10510. Chessy words

Jean Fontaine (Montreal, Canada) reports that the following chessy words all come from Japanese Chess (Shō-ngi): the Science and Art of War or Struggle Philosophically Treated; Chinese Chess (Chong-kie) and I-go by Chō-Yō (New York, 1905), many of them appearing several times:

  • Chessologic: ‘The habit of patience and conformity with orders and observance of the rules of refined etiquette is absolutely cultivated by chessologic practice.’ Page 27.

  • Chessological: ‘The Chinese nomenclature, from a chessological view point, clearly and wisely depicts both concretely and esoterically the general aspect of the most abstract and majestic of all departments of knowledge, which is power.’ Page 30.

  • Chessologically: ‘The question, whether or not chess, however the greatest of intellectual games, might be too much of a strain on the mind, could be chessologically answered in regard to whether or how far it may become a recreation or an excessive and hurtful exertion […].’ Page 23.

  • Chessologician: ‘The Japanese are born chessologicians!’ Page 185.

  • Chessologics: ‘These are perfectly and beautifully displayed in chess, especially in Japanese chess, decidedly hundred times or ad infinitum more than in any other chess or branches of Chessologics […].’ Page 74.

  • Chessologist: ‘They have been the profoundest chessologists and not mere chess players who have adopted these highest conceptions of Mathematics, Physics, Philosophy and Poetry for chessworks.’ Page 66.

  • Chessology: ‘Chessology, in its largest sense, treats of the principles of the science of human struggles conceivable and symbolized in the shortest, smallest and least possible time, space and force and played as the highest and most intellectual game to develop and train the Mind, by virtue of amusement accompanied with competition […].’ Page 15.

  • Chessonym: ‘Chessonym or Chessological Figure is a symbolic name or an algebraic sign put on a Koma, chess-piece, or the board itself, as an index of the function of an element or groups of elements in struggles; hence Chessonymy, the method of using the Figure for brevity’s sake, hence chessonymous.’ Page 48.

  • Chessonymic: ‘Thus any physical and intellectual and speculative elements and some new resources […] are figuratively expressed in Chessonymic Symbols by the Mochingoma.’ Page 93.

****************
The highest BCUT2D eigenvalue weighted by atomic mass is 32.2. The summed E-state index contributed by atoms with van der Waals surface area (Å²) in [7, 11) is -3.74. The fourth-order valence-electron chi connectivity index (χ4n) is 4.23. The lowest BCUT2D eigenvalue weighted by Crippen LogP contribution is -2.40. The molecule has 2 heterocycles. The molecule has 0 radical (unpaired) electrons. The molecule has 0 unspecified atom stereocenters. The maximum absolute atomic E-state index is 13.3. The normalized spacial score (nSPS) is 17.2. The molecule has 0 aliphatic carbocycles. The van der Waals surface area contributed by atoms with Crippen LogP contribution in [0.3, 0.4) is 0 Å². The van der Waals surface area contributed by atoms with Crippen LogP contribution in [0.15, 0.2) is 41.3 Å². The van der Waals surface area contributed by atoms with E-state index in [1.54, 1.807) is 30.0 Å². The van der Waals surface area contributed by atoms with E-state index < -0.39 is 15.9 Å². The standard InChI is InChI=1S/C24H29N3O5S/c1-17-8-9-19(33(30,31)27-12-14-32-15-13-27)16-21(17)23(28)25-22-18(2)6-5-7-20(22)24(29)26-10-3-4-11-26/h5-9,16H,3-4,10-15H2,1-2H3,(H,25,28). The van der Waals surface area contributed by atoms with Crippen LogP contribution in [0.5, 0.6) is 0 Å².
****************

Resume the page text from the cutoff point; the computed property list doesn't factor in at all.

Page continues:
• Chessonymous: ‘Every Koma piece in its secondary meaning has much wider scope than an ordinary player would give it the power or value, and in fact, all of the names of the pieces, Koma, should include secondary meaning expressed in Chessonymous Symbolic Figures.’ Page 88. See also the Chessonym quote above.

  • Chessonymously: ‘“Queening a pawn” would be a ridiculous performance if we do not understand it chessonymously by esoteric connotation of the meaning of trans-modifications of force or vitality […].’ Page 189.

  • Chessonymy: ‘Chessonymy shows that Koma is also written as […], literally, Ko, game [on cross-lined board] and ma, horse, a Figure of Speech for hopping and galloping on the part of horses in significance of movements of pieces across the lines or sections over the chessboard (war or struggle game field), and it means “chessmen”[…].’ Page 54. See also the Chessonym quote above.

  • Unchessologically: ‘[…] a persistence in taking odds […] takes the game out of its proper grooves, and tends to produce positions not naturally or unchessologically arising in the ordinary course of the game, as developed from the recognized openings.’ Page 26.

10511. Edinburgh, 1926

Geoff Chandler (Edinburgh) sends this photograph, which is the property of the Edinburgh Chess Club (where it was recently rediscovered):


Larger version

Our correspondent adds that the site was the Albyn Rooms, Albyn Place.

The congress crosstables on pages 401-406 of the September 1926 BCM record that the participants included J.H. Blake, J.A.J. Drewitt, M.E. Goldstein, J. Keeble, R.P. Michell, JH. Morrison, A.R.B. Thomas, G.S.A. Wheatcroft, F.D. Yates and E.A. Znosko-Borovsky.

10512. Pillsbury and Lasker


White has played 13 Bf1-e2

In this position from Pillsbury’s win over Lasker at Cambridge Springs, 1904 the world champion played 13...Qxb2. From page 123 of Impact of Genius by R.E. Fauber (Seattle, 1992):


Sentences beginning with ‘Maybe’ seldom impress, and this is a particularly odd specimen.

It is nonetheless true that Lasker described Pillsbury as ‘lovable’ in an obituary published on pages 25-27 of Lasker’s Chess Magazine, May 1906. The first paragraph:

‘American chessplayers, and with them the whole chess world, mourn over the sad loss and fate of a youthful, great and lovable man. The heart that bore undying love to all that is beautiful in chess beats no more. Harry Nelson Pillsbury was released from his sufferings on 2 [sic] June.’